CRISPR- or clustered regularly interspaced short palindromic repeats- is a genome editing technology that allows biologists and medical researchers to precisely edit parts of the genome along with a protein called Cas9, which acts as molecular scissors to cut DNA at specified locations [1]. Other genetic editing techniques such as transcription activator-like effector nuclease (TALEN) and zinc finger nuclease (ZNF) have been around since the early 2000s, but the simplicity and efficiency of CRISPR has led it to become the superior genome editing technology.

CRISPR’s genomic editing capability has a wide range of potential functions. One major application is genetically modifying foods and crops; CRISPR can be used to genetically modify the common white button mushroom to gain resistance to browning [2]. Additionally, CRISPR has the potential to cure genetic diseases and be used as a cancer treatment. While much research must be done before this is possible, many scientists think CRISPR can revolutionize therapeutics.

The CRISPR legal battle arose when the Broad Institute paid extra to expedite the patent process, giving them several patents that cover the use of CRISPR in eukaryotic organisms. This would allow them to use the technology in all multicellular organisms, ranging from mice to humans. Dr. Doudna and UC Berkeley filed an earlier patent application, but the Broad Institute argued that the application of CRISPR in eukaryotes was strictly speculation in Dr. Doudna’s work.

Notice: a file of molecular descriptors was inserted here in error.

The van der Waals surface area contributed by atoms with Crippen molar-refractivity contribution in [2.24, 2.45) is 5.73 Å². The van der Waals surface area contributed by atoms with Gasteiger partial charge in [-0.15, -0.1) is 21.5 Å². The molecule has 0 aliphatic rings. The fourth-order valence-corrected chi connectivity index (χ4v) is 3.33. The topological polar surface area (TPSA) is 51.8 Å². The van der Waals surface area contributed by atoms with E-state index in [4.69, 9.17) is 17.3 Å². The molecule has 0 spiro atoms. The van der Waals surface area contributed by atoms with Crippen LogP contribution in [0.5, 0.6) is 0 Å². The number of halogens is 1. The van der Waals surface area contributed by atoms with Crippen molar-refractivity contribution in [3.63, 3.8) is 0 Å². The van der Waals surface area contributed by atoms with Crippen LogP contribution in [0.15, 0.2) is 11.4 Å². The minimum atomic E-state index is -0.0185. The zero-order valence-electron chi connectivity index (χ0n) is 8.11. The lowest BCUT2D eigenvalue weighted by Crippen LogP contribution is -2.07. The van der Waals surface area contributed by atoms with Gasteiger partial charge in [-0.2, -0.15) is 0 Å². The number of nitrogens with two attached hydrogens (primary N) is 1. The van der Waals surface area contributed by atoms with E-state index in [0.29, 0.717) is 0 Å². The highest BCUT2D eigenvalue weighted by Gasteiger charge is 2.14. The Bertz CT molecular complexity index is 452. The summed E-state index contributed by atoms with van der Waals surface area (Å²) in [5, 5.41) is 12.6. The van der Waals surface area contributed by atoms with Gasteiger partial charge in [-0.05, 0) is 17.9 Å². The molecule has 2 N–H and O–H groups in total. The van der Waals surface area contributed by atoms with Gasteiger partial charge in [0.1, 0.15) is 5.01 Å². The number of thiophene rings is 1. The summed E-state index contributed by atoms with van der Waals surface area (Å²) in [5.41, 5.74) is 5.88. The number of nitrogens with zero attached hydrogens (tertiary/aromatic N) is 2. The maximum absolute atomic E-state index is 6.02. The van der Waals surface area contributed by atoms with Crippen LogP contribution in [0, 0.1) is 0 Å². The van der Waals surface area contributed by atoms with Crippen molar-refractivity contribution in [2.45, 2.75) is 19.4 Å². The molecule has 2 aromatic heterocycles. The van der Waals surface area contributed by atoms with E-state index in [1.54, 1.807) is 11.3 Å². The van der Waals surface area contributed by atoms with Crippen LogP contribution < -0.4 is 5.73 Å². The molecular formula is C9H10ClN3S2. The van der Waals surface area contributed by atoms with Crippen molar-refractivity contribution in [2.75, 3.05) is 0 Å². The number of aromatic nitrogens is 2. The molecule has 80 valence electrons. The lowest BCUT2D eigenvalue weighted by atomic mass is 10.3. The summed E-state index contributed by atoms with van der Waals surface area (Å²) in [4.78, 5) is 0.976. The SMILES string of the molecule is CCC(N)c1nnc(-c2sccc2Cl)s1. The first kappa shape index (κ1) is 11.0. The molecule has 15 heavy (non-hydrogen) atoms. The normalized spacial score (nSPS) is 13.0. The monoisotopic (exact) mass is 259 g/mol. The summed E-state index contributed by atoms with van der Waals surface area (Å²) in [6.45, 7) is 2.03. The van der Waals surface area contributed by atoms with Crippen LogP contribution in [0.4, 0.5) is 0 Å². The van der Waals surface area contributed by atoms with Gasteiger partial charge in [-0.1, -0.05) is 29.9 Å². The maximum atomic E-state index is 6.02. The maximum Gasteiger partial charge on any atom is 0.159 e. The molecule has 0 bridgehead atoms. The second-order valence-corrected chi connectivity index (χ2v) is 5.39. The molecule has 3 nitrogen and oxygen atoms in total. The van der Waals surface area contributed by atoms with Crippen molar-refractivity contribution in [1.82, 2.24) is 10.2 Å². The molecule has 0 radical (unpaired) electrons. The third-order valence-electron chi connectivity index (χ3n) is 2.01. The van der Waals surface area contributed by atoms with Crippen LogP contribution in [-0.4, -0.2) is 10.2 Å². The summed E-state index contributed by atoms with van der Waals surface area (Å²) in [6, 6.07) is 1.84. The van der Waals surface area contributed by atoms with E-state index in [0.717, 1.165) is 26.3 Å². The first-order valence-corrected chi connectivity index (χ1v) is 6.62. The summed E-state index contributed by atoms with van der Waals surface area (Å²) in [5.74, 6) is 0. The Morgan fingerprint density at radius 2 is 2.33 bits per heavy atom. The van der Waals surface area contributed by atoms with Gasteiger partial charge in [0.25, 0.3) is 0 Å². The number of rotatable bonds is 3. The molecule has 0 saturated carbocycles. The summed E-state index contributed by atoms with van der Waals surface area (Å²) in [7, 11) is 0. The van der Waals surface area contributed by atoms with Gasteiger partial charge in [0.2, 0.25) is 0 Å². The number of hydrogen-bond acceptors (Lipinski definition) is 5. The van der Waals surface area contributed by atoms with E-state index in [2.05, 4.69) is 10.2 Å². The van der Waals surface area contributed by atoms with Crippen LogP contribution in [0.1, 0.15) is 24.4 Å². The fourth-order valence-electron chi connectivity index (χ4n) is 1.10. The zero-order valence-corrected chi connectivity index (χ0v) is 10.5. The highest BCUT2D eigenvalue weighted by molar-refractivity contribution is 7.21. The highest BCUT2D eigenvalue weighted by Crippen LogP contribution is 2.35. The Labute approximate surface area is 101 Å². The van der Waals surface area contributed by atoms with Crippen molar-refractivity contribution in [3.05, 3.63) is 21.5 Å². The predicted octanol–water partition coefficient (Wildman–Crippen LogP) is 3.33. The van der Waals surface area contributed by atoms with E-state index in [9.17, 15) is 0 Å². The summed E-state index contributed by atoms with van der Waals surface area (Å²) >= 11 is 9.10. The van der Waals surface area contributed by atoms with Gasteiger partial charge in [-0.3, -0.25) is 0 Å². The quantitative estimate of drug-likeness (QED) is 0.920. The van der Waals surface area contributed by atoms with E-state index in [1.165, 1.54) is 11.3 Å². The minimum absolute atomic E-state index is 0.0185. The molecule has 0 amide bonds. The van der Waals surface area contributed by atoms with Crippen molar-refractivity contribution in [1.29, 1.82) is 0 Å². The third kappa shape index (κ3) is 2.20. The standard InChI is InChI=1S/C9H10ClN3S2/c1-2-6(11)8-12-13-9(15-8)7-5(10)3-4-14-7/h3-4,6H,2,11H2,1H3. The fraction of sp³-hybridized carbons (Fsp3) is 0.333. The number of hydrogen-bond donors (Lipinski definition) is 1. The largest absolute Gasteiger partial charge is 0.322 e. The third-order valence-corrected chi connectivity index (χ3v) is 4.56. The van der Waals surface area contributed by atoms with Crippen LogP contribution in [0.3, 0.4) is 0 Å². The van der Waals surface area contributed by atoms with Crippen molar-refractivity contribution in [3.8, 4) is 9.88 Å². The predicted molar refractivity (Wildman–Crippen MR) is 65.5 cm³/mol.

While the Broad Institute was the first to receive the patent, lawyers from UC Berkeley argued that Dr. Zhang and the Broad Institute overstated their discoveries in the patent application and never demonstrated or documented such genetic capabilities, specifically the use of tracrRNA- an RNA molecule that activates the DNA cutting segment of the CRISPR/Cas9 system. In addition, UC Berkeley lawyers pointed out that Dr. Zhang omitted several co-inventors from the patent application, which they argue was “deceitful intent”.

Both Dr. Doudna and Dr. Zhang were groundbreaking scientists even before the CRISPR discovery. Dr Doudna was awarded the prestigious Alan T. Waterman Award for her work in RNA crystallization and function while working at Yale University. Comparatively, Feng Zhang was featured in 35 Innovators Under 35 in 2013 for his work with optogenetics- a technique which uses light intensities to control light-sensitive cells- to cure psychiatric diseases in mouse models.